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Former UT Coach Ray Mears Dies At 80

Ray Mears, a fan favorite and showman
who elevated Tennessee to basketball prominence during 15 seasons
as head coach in the 1960s and 1970s, died Monday, university
officials said. He was 80.
Mears died early Monday afternoon, Tennessee athletics spokesman
John Painter confirmed. Details were not immediately available, but
Painter said Mears had been in declining health for some time.
A spokesman for Rose Mortuary said funeral plans were pending.
In recent years, Mears had been recovering from a series of
health problems, including a stroke, and had been using a
wheelchair. While still coaching, he suffered from clinical
depression for years.
In the mid-1970s, Mears coached "the Ernie and Bernie show" -
Ernie Grunfeld and Bernard King, who later played in the NBA. His
teams compiled a record of 278-112 at Tennessee between 1962 and
1978.
In one of his last public appearances, Mears attended a ceremony
in February to retire King's No. 53 at Tennessee's Thompson-Boling
Arena. "It's not really about me tonight," King said. "It is
really honoring them (his teammates). It's honoring Ray Mears."
Under Mears, the Vols won or shared Southeastern Conference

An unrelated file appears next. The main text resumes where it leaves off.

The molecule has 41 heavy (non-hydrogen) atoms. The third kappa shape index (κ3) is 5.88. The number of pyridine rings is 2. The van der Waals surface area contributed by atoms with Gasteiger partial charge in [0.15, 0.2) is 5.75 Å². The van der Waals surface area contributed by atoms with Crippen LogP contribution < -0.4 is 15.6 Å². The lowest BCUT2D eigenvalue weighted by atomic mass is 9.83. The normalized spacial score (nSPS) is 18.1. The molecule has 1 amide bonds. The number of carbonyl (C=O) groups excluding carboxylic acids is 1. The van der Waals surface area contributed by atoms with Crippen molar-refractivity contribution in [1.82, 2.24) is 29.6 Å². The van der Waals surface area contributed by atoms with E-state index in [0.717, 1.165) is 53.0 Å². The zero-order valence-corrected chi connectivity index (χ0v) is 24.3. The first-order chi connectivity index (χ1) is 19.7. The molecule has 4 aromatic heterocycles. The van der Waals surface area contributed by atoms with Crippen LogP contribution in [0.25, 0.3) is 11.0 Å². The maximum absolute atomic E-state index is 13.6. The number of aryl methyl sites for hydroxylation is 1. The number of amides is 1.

titles in 1967, 1972 and 1977. The 1967 championship was the
school's first in 24 years.
Three of his teams made the NCAA tournament before it expanded.
Only the SEC champion made the tourney when he coached.
"If there had been a 64-team, seeded field back then, we would
have made it a lot of those years," Mears recalled in a 2003
interview with The Tennessean newspaper in Nashville.
He had coached at Wittenberg, Ohio, prior to Tennessee and
compiled a record of 121-23, including the college division
national title in 1962.
In the days before the shot clock, his teams at Tennessee were
known for their slowdown, deliberate offense - a style of play that
infuriated Kentucky's legendary Adolph Rupp, Mears' blood rival.
To prove his point, Rupp once had someone count the number of
times Tennessee players dribbled before shooting.
Mears was known for his promotional flair. He spearheaded the
idea of "Big Orange Country" as the designated region for school
support.
He reveled in wearing bright orange blazers and enjoyed parading
along the sidelines to agitate opponents.
He even allowed one of his players in the 1960s to ride a
unicycle on court to entertain the crowd during pregame warmups.
"The (Tennessee) program looks like it's headed in the right
direction," he said in the 2003 interview. "But I don't know if
they're ever going to get things back to where Tennessee once
was."
After leaving coaching, Mears was athletic director at the
University of Tennessee at Martin from 1980 to 1989.
Mears played college basketball at Miami, Ohio. He was born in
Dover, Ohio.


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